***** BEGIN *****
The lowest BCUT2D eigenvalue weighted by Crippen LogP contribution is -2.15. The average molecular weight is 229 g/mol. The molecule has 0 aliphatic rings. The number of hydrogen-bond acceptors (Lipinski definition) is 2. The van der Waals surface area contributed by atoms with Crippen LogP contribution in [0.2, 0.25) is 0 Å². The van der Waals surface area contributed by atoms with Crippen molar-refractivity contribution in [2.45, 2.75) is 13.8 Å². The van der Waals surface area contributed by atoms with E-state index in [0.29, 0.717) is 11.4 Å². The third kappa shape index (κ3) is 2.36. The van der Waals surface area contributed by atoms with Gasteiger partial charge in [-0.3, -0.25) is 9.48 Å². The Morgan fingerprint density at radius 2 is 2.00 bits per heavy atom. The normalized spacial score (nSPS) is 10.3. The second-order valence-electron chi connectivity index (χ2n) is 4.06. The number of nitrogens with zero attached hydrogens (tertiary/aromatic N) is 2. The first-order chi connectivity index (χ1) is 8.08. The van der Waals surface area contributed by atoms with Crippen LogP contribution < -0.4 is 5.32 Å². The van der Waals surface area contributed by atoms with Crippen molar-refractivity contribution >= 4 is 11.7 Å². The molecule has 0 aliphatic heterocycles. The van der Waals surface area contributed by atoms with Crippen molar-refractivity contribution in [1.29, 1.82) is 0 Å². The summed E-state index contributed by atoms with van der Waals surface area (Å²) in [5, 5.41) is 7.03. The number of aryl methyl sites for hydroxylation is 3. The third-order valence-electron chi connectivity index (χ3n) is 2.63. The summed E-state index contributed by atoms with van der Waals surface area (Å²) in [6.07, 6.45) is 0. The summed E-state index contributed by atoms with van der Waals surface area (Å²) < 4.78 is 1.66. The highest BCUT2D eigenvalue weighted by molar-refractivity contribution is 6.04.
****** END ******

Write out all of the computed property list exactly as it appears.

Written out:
The lowest BCUT2D eigenvalue weighted by Crippen LogP contribution is -2.15. The average molecular weight is 229 g/mol. The molecule has 0 aliphatic rings. The number of hydrogen-bond acceptors (Lipinski definition) is 2. The van der Waals surface area contributed by atoms with Crippen LogP contribution in [0.2, 0.25) is 0 Å². The van der Waals surface area contributed by atoms with Crippen molar-refractivity contribution in [2.45, 2.75) is 13.8 Å². The van der Waals surface area contributed by atoms with E-state index in [0.29, 0.717) is 11.4 Å². The third kappa shape index (κ3) is 2.36. The van der Waals surface area contributed by atoms with Gasteiger partial charge in [-0.3, -0.25) is 9.48 Å². The Morgan fingerprint density at radius 2 is 2.00 bits per heavy atom. The normalized spacial score (nSPS) is 10.3. The second-order valence-electron chi connectivity index (χ2n) is 4.06. The number of nitrogens with zero attached hydrogens (tertiary/aromatic N) is 2. The first-order chi connectivity index (χ1) is 8.08. The van der Waals surface area contributed by atoms with Crippen LogP contribution < -0.4 is 5.32 Å². The van der Waals surface area contributed by atoms with Crippen molar-refractivity contribution >= 4 is 11.7 Å². The molecule has 0 aliphatic heterocycles. The van der Waals surface area contributed by atoms with Crippen molar-refractivity contribution in [1.29, 1.82) is 0 Å². The summed E-state index contributed by atoms with van der Waals surface area (Å²) in [5, 5.41) is 7.03. The number of aryl methyl sites for hydroxylation is 3. The third-order valence-electron chi connectivity index (χ3n) is 2.63. The summed E-state index contributed by atoms with van der Waals surface area (Å²) in [6.07, 6.45) is 0. The summed E-state index contributed by atoms with van der Waals surface area (Å²) < 4.78 is 1.66. The highest BCUT2D eigenvalue weighted by molar-refractivity contribution is 6.04.